Following in the visual footsteps of her music video for "cardigan" off her folklore album, which came out earlier this year, "Willow" sees Swift following a magical path through her piano and into a fantastical world of wonder.
Featuring fairytale-like scenes of magic, the video follows Swift through different times in life, from childhood to a rustic carnival to a what appears to be a magical coven performing a glowing ritual in a forest.
All the while, she has recurring flirtatious run-ins with a man (played by dancer Taeok Lee) and she follows a glowing, mystical thread that leads her back home, where she's reunited with her mysterious love interest.
The singer directed the "Willow" video herself, sharing on Instagram, "I’m forever grateful to the following creatives who have helped and guided me to be able to direct my own videos: Cinematographer Rodrigo Prieto, producer Jil Hardin, 1st AD Joe ‘Oz’ Osbourne, Co-1st AD Ev Salomon, Exec Producer Rebecca Skinner, editor Chancler Haynes, set designers Ethan Tobman and Regina Fernandez and visual effects geniuses Grant Miller and David Lebensfeld. Thank you to our medical inspector who made sure every precaution was taken for our safety."
Swift announced the surprise release of Evermore on Thursday morning, sharing with fans that Folklore's "sister record" was born out of continued creative inspiration after the release of her newly GRAMMY-nominated eighth studio album back in July.
"To put it plainly, we just couldn’t stop writing songs," she wrote on social media. "To try and put it more poetically, it feels like we were standing on the edge of the folklorian woods and had a choice: to turn and go back or to travel further into the forest of this music. We chose to wander deeper in."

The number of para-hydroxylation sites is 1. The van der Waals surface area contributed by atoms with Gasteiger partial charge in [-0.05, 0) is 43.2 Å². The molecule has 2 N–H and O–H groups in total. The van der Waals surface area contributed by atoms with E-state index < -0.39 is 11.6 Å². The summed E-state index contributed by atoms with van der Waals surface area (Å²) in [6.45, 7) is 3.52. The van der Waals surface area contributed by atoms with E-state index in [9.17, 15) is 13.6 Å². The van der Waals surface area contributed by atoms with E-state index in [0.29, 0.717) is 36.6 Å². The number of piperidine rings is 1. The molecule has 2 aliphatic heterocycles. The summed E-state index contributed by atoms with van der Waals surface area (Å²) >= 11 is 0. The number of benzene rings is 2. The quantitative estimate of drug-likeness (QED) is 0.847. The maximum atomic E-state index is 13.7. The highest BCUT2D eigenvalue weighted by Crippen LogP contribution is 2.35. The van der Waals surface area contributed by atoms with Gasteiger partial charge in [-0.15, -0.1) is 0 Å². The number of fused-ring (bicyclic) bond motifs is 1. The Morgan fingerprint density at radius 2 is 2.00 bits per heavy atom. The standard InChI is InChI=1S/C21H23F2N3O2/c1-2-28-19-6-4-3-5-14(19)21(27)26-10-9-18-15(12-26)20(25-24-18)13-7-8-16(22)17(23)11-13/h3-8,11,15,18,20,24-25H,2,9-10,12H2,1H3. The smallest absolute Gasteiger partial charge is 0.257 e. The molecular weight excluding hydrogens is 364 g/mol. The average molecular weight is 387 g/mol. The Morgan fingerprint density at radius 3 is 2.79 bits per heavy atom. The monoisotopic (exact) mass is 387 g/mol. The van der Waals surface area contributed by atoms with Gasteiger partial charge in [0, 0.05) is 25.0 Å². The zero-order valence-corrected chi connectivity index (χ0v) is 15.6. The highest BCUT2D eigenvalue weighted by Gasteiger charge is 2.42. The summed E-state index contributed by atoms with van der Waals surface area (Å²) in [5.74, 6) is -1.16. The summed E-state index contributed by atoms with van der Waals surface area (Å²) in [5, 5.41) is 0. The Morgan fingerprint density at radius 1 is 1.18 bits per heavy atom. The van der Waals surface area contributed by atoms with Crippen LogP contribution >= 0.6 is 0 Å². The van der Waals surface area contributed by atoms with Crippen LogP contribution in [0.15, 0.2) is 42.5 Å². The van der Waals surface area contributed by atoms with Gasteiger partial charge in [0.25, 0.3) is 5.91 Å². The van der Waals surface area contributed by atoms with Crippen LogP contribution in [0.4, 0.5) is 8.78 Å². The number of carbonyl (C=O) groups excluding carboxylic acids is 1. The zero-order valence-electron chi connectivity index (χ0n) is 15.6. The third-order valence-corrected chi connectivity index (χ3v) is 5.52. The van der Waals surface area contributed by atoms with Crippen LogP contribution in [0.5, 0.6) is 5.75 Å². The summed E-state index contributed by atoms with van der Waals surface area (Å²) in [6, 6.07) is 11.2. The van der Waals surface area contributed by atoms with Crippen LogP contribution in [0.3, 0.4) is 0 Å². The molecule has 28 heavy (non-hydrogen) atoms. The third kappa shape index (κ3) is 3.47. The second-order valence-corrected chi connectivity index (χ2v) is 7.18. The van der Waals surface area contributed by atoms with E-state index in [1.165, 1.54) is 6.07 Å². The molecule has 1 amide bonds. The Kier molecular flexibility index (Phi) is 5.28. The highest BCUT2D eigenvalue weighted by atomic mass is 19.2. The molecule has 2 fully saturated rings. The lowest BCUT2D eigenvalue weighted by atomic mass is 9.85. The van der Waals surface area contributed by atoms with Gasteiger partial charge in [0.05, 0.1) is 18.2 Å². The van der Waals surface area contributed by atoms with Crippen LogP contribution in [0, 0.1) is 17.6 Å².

Evermore includes creative collaborations with Jack Antonoff, The National's Aaron Dessner, Bon Iver's Justin Vernon, and Swift's boyfriend, Joe Alwyn -- under the pseudonym William Bowery -- all of whom also contributed to Folklore. The album also "welcomed some new (and longtime) friends to our musical kitchen table," including HAIM, and The National, officially.
"I’ve never done this before," Swift wrote. "In the past I’ve always treated albums as one-off eras and moved onto planning the next one after an album was released. There was something different with Folklore. In making it, I felt less like I was departing and more like I was returning. I loved the escapism I found in these imaginary/not imaginary tales. I loved the ways you welcomed the dreamscapes and tragedies and epic tales of love lost and found into your lives. So I just kept writing them."
Evermore is out now. See more on Swift in the video below.